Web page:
By David Joel Miller.
Extremely creative people nurture their inner child.
What is an “inner child” and why do we say that you need to get back there to foster creativity?
The idea of “inner child” work comes and goes. I think of inner child as a developmental process. When you were young you were more in touch with feelings, more aware of not knowing things and maybe more open to experience. Many of our adult problems come from lessons that we learned or failed to learn as we grew up. If something happened to you and you concluded that was the way the world was, then from then on you lived your life based on that belief.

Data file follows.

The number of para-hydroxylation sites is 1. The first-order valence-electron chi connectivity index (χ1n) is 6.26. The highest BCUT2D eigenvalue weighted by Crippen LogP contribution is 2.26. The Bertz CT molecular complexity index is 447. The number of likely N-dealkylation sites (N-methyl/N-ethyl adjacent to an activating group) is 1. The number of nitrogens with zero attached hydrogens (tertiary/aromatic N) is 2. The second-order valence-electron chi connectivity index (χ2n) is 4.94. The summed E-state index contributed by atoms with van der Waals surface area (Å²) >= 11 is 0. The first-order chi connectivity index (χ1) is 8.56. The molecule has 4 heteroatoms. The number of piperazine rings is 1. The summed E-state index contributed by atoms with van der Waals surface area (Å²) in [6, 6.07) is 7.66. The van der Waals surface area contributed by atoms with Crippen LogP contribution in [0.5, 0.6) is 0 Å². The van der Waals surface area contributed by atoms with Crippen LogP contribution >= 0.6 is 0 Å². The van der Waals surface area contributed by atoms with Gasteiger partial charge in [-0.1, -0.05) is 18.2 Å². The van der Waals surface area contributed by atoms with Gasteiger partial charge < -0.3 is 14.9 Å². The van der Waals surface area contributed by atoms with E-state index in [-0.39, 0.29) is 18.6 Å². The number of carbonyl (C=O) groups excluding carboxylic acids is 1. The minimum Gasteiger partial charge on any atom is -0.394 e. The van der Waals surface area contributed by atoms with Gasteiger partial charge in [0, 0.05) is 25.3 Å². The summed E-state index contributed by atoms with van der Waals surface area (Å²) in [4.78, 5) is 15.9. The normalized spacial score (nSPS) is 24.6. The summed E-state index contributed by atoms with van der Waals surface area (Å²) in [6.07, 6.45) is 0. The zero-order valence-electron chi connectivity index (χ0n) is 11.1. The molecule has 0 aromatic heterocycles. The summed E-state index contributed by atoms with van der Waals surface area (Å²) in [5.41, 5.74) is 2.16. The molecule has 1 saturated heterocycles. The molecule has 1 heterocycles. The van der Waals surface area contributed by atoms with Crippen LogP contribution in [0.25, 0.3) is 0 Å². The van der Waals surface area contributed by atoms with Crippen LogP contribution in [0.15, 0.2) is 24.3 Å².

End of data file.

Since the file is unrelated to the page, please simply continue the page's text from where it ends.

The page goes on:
As a child for whom everything was new you were more open to new experiences. Creative people practice returning to that place of not knowing and are more readily able to see things from new perspectives. If you can suspend your beliefs about what is and what has to be then you can see what might be. Here are a few ways in which a childlike view of not knowing, allowing your thinking to return to a more childlike or inner child state can boost your creativity and help you find new solutions to life’s challenges.
Keep asking why.
Children, early on, do not have fixed beliefs or interpretations of why things are and why they happen. The small child’s favorite question is why. The older we get the less we think about things. We come to believe that things are always the way we think they are. We adopt a stance of always knowing and become reluctant to admit we don’t know. We stop asking the why questions.